Let’s just hope the Gannett board decides to fight rather than give in.
Update:Ken Doctor writes at the Nieman Journalism Lab that Gannett may try to escape Digital First’s clutches by running into the arms of Tribune Publishing, known until recently as tronc.
Let’s get this out of the way first: Of course the networks made the right decision in giving President Trump airtime to deliver yet another pitch for his border wall. Yes, he lied, as we all knew he would. Yes, he engaged in fear-mongering, which is to say that he opened his mouth and spoke. But the notion that television executives should have said no to a president making his first request for a prime-time Oval Office address in the midst of the shutdown crisis (a crisis of his own making, but still) is hard to take seriously.
The dawn of a new year is yet another opportunity for President Trump to make news in all the wrong ways — and another invitation for the media to obsess over every tweet, insult, lie, and outburst of unpresidential behavior.
Aside from denigrating journalists as purveyors of #fakenews and as the “Enemy of the American People,” Trump has actually been good for the media. Digital subscriptions at newspapers are up, audiences for NPR and political podcasts are growing, and donations are on the rise at ProPublica and other nonprofits. At the same time, though, the relentless coverage of our dysfunctional, falsehood-spewing president has resulted in an overwhelming sense of fatigue.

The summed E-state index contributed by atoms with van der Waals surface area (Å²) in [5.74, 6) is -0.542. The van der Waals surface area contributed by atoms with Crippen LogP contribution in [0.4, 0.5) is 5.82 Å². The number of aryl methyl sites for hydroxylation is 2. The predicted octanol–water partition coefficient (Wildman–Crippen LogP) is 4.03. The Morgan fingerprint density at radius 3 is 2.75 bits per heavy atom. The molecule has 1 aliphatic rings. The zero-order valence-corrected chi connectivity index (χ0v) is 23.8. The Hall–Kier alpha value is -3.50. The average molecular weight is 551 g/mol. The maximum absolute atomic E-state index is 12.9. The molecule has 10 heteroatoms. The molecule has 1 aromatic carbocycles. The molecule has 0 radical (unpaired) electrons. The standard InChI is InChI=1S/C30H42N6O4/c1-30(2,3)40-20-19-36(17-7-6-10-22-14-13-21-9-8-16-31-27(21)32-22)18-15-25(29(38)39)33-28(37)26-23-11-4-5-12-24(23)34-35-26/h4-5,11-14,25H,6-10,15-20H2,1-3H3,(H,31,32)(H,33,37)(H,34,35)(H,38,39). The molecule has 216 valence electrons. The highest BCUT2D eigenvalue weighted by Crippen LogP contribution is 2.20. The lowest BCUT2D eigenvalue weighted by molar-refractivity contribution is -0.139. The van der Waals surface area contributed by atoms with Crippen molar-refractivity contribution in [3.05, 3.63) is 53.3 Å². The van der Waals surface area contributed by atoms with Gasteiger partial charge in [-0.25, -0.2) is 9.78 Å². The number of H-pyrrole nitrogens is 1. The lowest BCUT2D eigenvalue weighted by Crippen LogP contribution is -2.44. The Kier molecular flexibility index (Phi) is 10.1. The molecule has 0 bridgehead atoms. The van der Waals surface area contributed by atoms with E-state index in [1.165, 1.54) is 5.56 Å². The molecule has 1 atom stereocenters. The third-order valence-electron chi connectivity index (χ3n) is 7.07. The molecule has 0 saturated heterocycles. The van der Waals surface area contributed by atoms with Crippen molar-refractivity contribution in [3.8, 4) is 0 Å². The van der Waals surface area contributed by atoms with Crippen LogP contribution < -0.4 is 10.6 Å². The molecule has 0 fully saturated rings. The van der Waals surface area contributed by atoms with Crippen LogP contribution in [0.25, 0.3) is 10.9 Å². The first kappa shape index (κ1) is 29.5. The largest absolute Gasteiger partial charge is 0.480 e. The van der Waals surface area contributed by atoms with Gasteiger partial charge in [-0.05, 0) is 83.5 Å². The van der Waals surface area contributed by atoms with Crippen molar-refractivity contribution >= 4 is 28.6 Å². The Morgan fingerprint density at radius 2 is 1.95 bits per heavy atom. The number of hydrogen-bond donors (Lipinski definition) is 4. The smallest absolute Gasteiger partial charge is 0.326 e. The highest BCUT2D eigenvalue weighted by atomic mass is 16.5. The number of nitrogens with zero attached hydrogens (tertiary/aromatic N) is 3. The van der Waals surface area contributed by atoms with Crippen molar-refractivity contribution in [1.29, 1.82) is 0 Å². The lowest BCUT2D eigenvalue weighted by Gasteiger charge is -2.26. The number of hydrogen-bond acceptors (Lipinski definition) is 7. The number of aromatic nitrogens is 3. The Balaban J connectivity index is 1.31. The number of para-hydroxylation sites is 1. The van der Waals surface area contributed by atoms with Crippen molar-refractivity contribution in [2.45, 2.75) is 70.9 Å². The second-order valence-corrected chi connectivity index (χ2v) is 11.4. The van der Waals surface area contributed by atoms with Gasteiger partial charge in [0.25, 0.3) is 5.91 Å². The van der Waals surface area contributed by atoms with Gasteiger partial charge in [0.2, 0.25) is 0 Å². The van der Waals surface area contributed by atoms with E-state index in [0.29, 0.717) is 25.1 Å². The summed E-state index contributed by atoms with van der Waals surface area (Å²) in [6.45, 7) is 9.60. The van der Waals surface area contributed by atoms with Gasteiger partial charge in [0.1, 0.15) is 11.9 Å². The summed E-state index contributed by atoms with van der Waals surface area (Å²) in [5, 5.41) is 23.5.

I’m here to help. No, we can’t ignore Trump — not when his policies result in the deaths of children at the border, or when he refuses to take seriously the apparent murder of a journalist at the hands of the Saudi regime, or when one of his former aides implicates him in crimes. But we can retake control of our news diet, slowing the torrent of Trump news, semi-news, and alleged news to a more manageable flow. Not only will it help us stay sane, but it will allow is to react appropriately when something genuinely terrible takes place.
Here, then, are five ideas for de-Trumpifying your life in 2019.
1. Ignore nearly all stories about Trump’s tweets. The media can’t disregard the president’s sociopathic Twitter stream entirely. Someone has to pay attention. All too often, though, some awful thing Trump said on Twitter winds up overshadowing some even more awful thing he’s doing IRL. You might say Trump does that deliberately. I don’t think so; rather, I think Twitter is where he expresses his truest self. But we need to keep it in perspective.Granted, it can be difficult when he posts a beauty like this:
“General” McChrystal got fired like a dog by Obama. Last assignment a total bust. Known for big, dumb mouth. Hillary lover! https://t.co/RzOkeHl3KV
But, really, was that any worse than what he tweets out on a daily basis? It’s time for all of us to move Trump’s tweets off center stage and to regard them as the sort of low hum that’s given off by fluorescent lights — always there, but usually not noticed.
2. Pay more attention to the world around you. I don’t mean you should take a walk in the woods, although of course you should. I mean you should immerse yourself more deeply in non-Trump news that’s unfolding both internationally and nationally — stories about climate change, war, rising fascism, space exploration, religion, sports, culture, and yes, stories about kindness and compassion and hope.